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EPA proposes emissions caps on existing power plants in major climate effort

If finalized, the proposed rules would mark the first time the federal government has restricted carbon dioxide emissions from power plants.
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The Biden administration on Thursday proposed new carbon pollution standards to restrict greenhouse gas emissions released by fossil fuel-fired power plants — an effort that, if it is enforced, would significantly further President Joe Biden's ambitious climate agenda.

Under the rules proposed by the Environmental Protection Agency, nearly all of the U.S.'s coal and large gas plants would have to reduce or capture almost all — 90% — of their carbon dioxide emissions by 2038 or be forced to retire.

The EPA estimated that its proposal would avoid up to 617 million metric tons of carbon dioxide through 2042, equivalent to reducing the annual emissions of about half the cars in the U.S. The rules would prevent 300,000 asthma attacks, as well as 1,300 annual premature deaths, in 2030, the EPA said.

“By proposing new standards for fossil fuel-fired power plants, EPA is delivering on its mission to reduce harmful pollution that threatens people’s health and wellbeing,” EPA Administrator Michael Regan said in a statement.

“EPA’s proposal relies on proven, readily available technologies to limit carbon pollution and seizes the momentum already underway in the power sector to move toward a cleaner future," he said, adding that the policies would cut "climate pollution and other harmful pollutants, protecting people’s health, and driving American innovation."

If it is finalized, the proposed regulation would mark the first time the federal government has restricted carbon dioxide emissions from existing power plants, which generate about 25% of U.S. greenhouse gas pollution, second only to the transportation sector.

Coal provides about 20% of U.S. electricitydown from about 45% in 2010. Natural gas provides about 40% of U.S. electricity.

Industry groups have aggressively opposed the proposals. The National Mining Association slammed the rules as “unlawful showmanship," arguing that they would make it harder for companies to operate given the realities of existing technology.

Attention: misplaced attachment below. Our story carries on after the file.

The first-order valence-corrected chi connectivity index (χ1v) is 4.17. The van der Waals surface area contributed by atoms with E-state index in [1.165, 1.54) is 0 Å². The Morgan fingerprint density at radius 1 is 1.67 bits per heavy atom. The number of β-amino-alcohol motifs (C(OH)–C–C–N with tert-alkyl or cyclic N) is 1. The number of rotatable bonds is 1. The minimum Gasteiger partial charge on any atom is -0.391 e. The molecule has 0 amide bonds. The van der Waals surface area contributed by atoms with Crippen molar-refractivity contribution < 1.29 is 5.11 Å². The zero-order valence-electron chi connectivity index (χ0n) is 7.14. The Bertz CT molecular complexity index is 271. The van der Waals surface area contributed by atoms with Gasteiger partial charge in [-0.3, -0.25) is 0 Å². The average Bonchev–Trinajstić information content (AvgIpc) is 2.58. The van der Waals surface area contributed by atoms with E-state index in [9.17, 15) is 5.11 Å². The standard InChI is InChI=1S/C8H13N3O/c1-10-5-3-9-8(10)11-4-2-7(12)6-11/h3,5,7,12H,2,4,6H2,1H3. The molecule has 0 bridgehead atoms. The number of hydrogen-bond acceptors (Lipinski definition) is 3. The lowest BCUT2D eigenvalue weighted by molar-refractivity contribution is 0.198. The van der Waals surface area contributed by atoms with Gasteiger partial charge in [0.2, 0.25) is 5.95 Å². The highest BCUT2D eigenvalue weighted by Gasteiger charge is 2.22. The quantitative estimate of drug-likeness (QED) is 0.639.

"Each one of the rules coming from the Biden administration’s EPA is designed to make it impossible for states and utilities to make decisions based on the merits of what keeps the lights on and electricity inflation low, forcing them to make decisions solely based on the EPA’s desire to end coal powered generation in the United States," the association wrote in a statement.

Ben Jealous, the executive director of the Sierra Club, an environmental group, said the proposed rules showed the Biden administration “stepping up."

“When it comes to accelerating our country towards renewables, this isn’t just a great step forward, this is a great leap forward," Jealous said. He disputed critics’ arguments that the rules would drive up energy prices, saying renewable energy is already cheaper than coal. The industry, he said, "is hoping people won't do their research."

Other experts and climate activists, however, indicated that existing climate technology might limit the industry's ability to meet the thresholds set in the rules.

M. Granger Morgan, an engineering professor at Carnegie Mellon University, said it would be "a reach" for power plants to scale up carbon capture technology to meet the requirements by 2038. Still, he said, the proposed rules would push the industry toward reducing emissions.

“A lot of this stuff would have been a whole lot easier and less expensive if we hadn’t been stalling," Morgan said. “It’s a good thing we’re finally getting serious."

Caroline Spears, the executive director of Climate Cabinet Action, a political action committee, said that while she sees the proposed rules as "positive," she is also concerned that carbon capture and sequestration have previously failed when tested.

Ahead of the proposal's debut Wednesday, Sen. Joe Manchin, D-W.Va., who chairs the Energy and Natural Resources Committee, condemned the EPA for what he called its determination to advance the administration's "radical climate agenda."

Manchin said in a statement that he will oppose all EPA nominees “until they halt their government overreach," adding that the administration has "made it clear they are hellbent on doing everything in their power to regulate coal and gas-fueled power plants out of existence, no matter the cost to energy security and reliability."

The EPA will take feedback on the proposals for 60 days and hold a virtual public hearing to consider implementation.

Biden has vowed to take action on the most ambitious environmental justice agenda in U.S. history and has pushed to position the nation as a global leader in combating climate change.

In April, ahead of his re-election announcement, Biden signed an executive order to expand on his climate goals, which included establishing an office at the White House to coordinate his administration's efforts.